Matter Of Si Restructuring, Inc.

532 F.3d 355 (2008)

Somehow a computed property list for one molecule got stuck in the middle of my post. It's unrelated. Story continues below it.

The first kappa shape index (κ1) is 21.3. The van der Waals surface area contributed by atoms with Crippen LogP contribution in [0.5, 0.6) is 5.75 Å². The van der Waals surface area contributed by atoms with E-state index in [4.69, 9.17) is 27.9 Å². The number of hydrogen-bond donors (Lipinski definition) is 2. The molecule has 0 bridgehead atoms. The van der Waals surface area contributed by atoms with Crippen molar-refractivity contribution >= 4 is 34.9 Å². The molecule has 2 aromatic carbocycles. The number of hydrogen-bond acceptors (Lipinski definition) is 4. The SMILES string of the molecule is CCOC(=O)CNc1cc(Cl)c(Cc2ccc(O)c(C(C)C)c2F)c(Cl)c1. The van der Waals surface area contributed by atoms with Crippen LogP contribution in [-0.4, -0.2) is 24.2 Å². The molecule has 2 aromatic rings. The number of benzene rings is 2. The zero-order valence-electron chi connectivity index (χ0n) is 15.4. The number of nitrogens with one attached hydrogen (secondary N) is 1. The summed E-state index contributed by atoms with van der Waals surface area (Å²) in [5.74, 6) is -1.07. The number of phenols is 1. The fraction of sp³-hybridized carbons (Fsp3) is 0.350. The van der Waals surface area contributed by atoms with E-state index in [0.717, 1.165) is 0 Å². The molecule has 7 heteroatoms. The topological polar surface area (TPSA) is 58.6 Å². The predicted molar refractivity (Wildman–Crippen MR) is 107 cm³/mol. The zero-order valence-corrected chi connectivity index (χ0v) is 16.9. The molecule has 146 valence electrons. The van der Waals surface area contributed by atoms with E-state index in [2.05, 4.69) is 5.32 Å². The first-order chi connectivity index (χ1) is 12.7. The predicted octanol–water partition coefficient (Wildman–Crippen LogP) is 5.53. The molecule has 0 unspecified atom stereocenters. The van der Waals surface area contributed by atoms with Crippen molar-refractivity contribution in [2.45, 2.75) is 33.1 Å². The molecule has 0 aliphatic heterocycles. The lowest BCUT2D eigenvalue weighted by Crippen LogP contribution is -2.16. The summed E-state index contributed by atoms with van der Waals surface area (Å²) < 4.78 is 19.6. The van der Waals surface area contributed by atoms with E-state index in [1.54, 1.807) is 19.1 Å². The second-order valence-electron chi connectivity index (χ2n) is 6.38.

Ds were officers and directors and the largest shareholders of Schlotzsky's. Schlotzsky's was faced with cash flow problems. Ds made two loans: one in April 2003 for $1 million and another in November 2003 for $2.5 million. The April loan was secured with the company's royalty streams from franchisees, the company's intellectual property rights, and other intangible property. Both sides were represented by separate legal counsel for the April loan negotiations. The loan terms were approved by the audit committee, and Schlotzsky's board of directors, and the transaction was disclosed in the company's filings with the SEC. IBC declined to make a loan to the company but agreed to allow Ds to borrow the funds directly from the bank so that Ds could lend the proceeds to Schlotzsky's. The loan to the company was approved by the board and made on November 13, 2003. IBC formally approved the loan to Ds on November 10. The following day, the board was provided notice of a special meeting scheduled for November 13 to approve Ds' loan to the company. Board members were provided with copies of the proposed promissory note and the security agreement along with e-mails from the company's assistant general counsel. The November loan was secured with the company's rights to the royalty streams from franchisees, intellectual property rights, and, and general intangibles. When the loan was made, Ds had in place personal guarantees which guaranteed pre-existing Schlotzsky's debt in the amount of $4.3 million. With the November loan Ds also secured this potential liability under the guarantees with the same collateral that secured the April and November loans. At the November 13board meeting via telephone conference call, the board was told that without the infusion of additional funds, payroll could not be met and that the company would default on a payment to a secured creditor. All of the non-interested directors in attendance approved the loan without objection. An independent audit committee also approved the loan, and the transaction was publicly disclosed in SEC filings. In mid-2004, Ds were removed as officers of the corporation and resigned their positions as directors. The company filed Chapter 11 in August 2004. Ds filed secured claims relating to the April and November loans. The committee of unsecured creditors brought an adversary proceeding against Ds, challenging their right to be treated as secured creditors with respect to these claims. The court found that D, as fiduciaries, engaged in inequitable conduct by the manner in which they presented the November loan transaction to the board. It held that the transaction was presented as the only option available, at the eleventh hour, as a fait accompli; 'approve the loan, or the company collapses tomorrow.' By securing the loan with the income stream of the franchise company, the bankruptcy court concluded that Ds grabbed for everything and got it. Further, it held that securing their pre-existing contingent liability on their personal guarantees with the revenue stream of the franchise company securing their contingent liability effectively released them as guarantors on the debt at the expense of the corporation and its unsecured creditors. The court made no specific findings that Ds' actions in securing either of the 2003 loans or their pre-existing contingent liability on the guarantees resulted in harm to the corporation or the unsecured creditors. The court ordered equitable subordination, and the district court agreed. Ds appealed.